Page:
Okay, I’ll admit it—I’m a millennial raving about “Twin Peaks,” the revolutionary television series of the '90s, but there’s no shame in that. “Twin Peaks” is now in the midst of a successful return to television after 25 years of being off the air, something that was once thought of as unimaginable. This wouldn’t have been possible without the strong backbone of the “Twin Peaks” fandom, refueled by a combination of original hardcore fans and new fans discovering the show through the magic of Netflix. The supernatural, small-town murder mystery is back on Showtime with more of the unfathomable bizarreness that fans have come to expect from director David Lynch. In the series finale, dead-girl Laura Palmer hauntingly says in reverse dialogue, “I’ll see you again in 25 years,” while in the mysterious confines of the evil-spirit waiting room, The Black Lodge. Lynch follows through with this promise as “Twin Peaks: The Return” reunites the cast to continue the beloved story 25 years since the series left off, with Lynch and co-creator Mark Frost having complete creative control once again. “The Return” premiered its first four episodes of the 18-episode season on Showtime this past Sunday, May 21. The show is edgier, scarier and trippier than the original; it is ultimately the renaissance of David Lynch.
After watching Lynch’s beautifully puzzling cult-classic “Mulholland Drive,” along with the original “Twin Peaks” and the prequel film “Twin Peaks: Fire Walk With Me,” Lynch’s unparalleled creative vision has lingered with me. He has an uncanny ability to emulate the uncomfortable emotions experienced from the subconscious; a fever dream translated into film. Even though I have barely brushed the surface of Lynch’s work, I feel the need to consume more. The revival of “Twin Peaks” healthily nourishes this insatiable hunger, a hunger that the original fans have undoubtedly been craving for years.
“Twin Peaks” was once celebrated for introducing elements of experimental film to mainstream network television. In the “Twin Peaks” revival, Lynch takes advantage of the lack of censorship Showtime offers, unlike the constrictions faced with network television in the '90s. His nightmarish vision is cranked to full-throttle as Lynch fans rejoice.
Immediately, it is apparent that the revival is its own creative beast. In the world of “Twin Peaks,” things do change after 25 years. The revival does not try to mimic the original series, but instead expands the fictional universe in new creative directions. Each twist and turn, however, is just as abstract, alluring and mind-boggling as the original, if not more. As the world of “Twin Peaks” is further mapped out, an endless amount of intriguing questions come to surface with little promise of fulfilled answers, but this has come to be expected with Lynch’s work.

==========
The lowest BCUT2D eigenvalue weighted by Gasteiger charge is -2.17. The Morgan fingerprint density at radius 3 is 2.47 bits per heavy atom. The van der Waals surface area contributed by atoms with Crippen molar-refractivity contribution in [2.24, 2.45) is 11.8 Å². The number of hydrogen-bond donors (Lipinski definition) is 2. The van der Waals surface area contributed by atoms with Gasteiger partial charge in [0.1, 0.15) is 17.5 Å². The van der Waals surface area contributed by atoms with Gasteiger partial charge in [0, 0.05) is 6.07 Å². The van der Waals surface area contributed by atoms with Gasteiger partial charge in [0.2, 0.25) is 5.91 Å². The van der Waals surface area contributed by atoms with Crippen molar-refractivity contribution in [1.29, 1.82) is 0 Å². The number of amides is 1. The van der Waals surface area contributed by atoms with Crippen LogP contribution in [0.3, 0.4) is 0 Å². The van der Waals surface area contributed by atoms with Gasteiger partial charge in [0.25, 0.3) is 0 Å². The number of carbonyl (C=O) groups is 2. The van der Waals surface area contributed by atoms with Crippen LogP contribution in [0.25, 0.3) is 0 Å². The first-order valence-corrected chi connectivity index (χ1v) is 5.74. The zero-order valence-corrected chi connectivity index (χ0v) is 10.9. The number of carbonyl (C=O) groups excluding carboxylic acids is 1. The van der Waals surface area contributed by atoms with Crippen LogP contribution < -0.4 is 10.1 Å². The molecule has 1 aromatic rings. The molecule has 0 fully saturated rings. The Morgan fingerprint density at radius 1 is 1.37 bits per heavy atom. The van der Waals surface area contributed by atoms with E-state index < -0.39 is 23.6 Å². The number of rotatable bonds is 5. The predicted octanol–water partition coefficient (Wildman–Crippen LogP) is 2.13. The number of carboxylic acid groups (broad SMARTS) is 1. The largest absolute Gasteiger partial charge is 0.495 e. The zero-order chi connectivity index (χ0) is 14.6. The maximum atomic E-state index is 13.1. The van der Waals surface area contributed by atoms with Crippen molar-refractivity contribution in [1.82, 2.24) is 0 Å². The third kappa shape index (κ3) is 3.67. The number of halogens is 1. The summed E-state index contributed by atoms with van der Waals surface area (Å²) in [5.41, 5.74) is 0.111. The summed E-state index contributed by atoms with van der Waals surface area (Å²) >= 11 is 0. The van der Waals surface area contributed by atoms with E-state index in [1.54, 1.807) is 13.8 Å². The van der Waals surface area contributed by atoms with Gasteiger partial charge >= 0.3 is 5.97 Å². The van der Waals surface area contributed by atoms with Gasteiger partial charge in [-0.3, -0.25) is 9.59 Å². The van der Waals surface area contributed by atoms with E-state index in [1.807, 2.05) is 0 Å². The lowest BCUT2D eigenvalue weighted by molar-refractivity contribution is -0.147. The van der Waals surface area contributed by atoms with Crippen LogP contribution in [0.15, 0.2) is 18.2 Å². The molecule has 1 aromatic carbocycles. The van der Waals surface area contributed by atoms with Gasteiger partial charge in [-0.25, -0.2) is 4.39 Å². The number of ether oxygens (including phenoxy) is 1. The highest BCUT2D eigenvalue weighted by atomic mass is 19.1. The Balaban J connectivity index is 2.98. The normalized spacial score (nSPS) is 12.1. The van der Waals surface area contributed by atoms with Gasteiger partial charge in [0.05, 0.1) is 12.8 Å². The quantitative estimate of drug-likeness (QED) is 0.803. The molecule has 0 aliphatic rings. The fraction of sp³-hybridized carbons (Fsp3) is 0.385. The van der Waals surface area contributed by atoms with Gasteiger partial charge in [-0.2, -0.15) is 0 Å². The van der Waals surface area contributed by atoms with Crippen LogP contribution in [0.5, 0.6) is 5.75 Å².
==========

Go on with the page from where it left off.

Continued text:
The revival begins with a delicious aural palette of quiet: the soft rustle of wind in the trees, technical hums of machinery, silence. This negative audio space is complemented by long-distance master shots that only give the audience a peek at the visually arresting imagery to come. The eery sound design of the revival is accredited to Lynch himself, explaining the simple yet fitting effect it has. Just as Julee Cruise’s song “Falling” became iconically tied to “Twin Peaks” as it was performed in the premiere and became the show’s opening theme, the revival features more of an expertly curated soundtrack. The show platforms small bands such as Chromatics, Au Revoir Simone and The Cactus Blossoms, that seem to audibly fit perfectly within the melancholy and dreamy “Twin Peaks” soundscape.
With almost the entire original cast reassembled, Lynch takes his time reintroducing us to all of the characters’ whereabouts. There is a new murder mystery that spans beyond the confines of Twin Peaks, introducing the audience to new landscapes, such as New York, Kentucky, Nevada and South Dakota to backdrop the new mystery. The murder is obscurely connected with the evil forces of the Black Lodge and the hidden worlds within it. With this new murder, the plot is darker and takes more creative risks, similar in tone to where “Fire Walk With Me” left off. The revival weaves in an array of guest stars, many of them from David Lynch’s inner circle from previous projects, such as Laura Dern and Naomi Watts. There is also significantly more screen time given to Lynch himself, reviving his role as hearing-impaired FBI agent Gordon Cole. Lynch’s Cole absently states at the end of episode four, “I hate to admit this, but I don’t understand this situation at all,” ironically assuring the audience that we are exactly as confused as we should be.
The new elements of the revival are beyond exciting, however I hope there will be a bit more of a homecoming in future episodes. Very little of the plot has taken place in Twin Peaks and there has been barely any exposure to the original high school gang that was once a focal point of the original. The show is much bleaker than before, at times even channeling full-on horror tropes, yet a part of me misses the charming cheesiness of the original. Maybe the campy quality of the '90s “Twin Peaks” simply doesn’t fit with the 2017 atmosphere, yet I still wish there was more of the quirky humor that the original carried abundantly. Despite this small qualm I have, the show delivers more originality than could ever be expected from a television revival, especially one as cherished as “Twin Peaks.” The show succeeds by giving Lynch free artistic liberty to broaden his outlandish auteurship, welcoming his eccentricities in full. As Lynch continues to tease what is to come and slowly churns out treats the fans will cherish, there will no doubt be more to discuss and ponder over a slice of cherry pie and some damn good coffee.